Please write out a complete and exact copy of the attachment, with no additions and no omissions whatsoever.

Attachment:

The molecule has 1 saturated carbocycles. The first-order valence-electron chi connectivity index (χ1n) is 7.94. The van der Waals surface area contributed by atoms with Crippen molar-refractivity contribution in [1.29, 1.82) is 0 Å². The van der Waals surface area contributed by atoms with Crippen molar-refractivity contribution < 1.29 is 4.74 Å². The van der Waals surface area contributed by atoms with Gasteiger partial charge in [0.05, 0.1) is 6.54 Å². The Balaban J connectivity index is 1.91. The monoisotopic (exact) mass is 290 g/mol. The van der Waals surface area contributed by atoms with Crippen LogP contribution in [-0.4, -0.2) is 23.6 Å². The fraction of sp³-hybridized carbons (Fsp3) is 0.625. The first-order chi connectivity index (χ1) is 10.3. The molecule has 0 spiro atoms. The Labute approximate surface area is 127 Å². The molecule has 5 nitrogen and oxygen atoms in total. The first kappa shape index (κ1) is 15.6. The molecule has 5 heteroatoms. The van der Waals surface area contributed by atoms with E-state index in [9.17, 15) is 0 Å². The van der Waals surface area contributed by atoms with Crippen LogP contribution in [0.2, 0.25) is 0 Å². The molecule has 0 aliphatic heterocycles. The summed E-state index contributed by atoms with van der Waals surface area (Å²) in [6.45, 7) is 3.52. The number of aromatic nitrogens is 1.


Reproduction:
The molecule has 1 saturated carbocycles. The first-order valence-electron chi connectivity index (χ1n) is 7.94. The van der Waals surface area contributed by atoms with Crippen molar-refractivity contribution in [1.29, 1.82) is 0 Å². The van der Waals surface area contributed by atoms with Crippen molar-refractivity contribution < 1.29 is 4.74 Å². The van der Waals surface area contributed by atoms with Gasteiger partial charge in [0.05, 0.1) is 6.54 Å². The Balaban J connectivity index is 1.91. The monoisotopic (exact) mass is 290 g/mol. The van der Waals surface area contributed by atoms with Crippen LogP contribution in [-0.4, -0.2) is 23.6 Å². The fraction of sp³-hybridized carbons (Fsp3) is 0.625. The first-order chi connectivity index (χ1) is 10.3. The molecule has 0 spiro atoms. The Labute approximate surface area is 127 Å². The molecule has 5 nitrogen and oxygen atoms in total. The first kappa shape index (κ1) is 15.6. The molecule has 5 heteroatoms. The van der Waals surface area contributed by atoms with E-state index in [9.17, 15) is 0 Å². The van der Waals surface area contributed by atoms with Crippen LogP contribution in [0.2, 0.25) is 0 Å². The molecule has 0 aliphatic heterocycles. The summed E-state index contributed by atoms with van der Waals surface area (Å²) in [6.45, 7) is 3.52. The number of aromatic nitrogens is 1.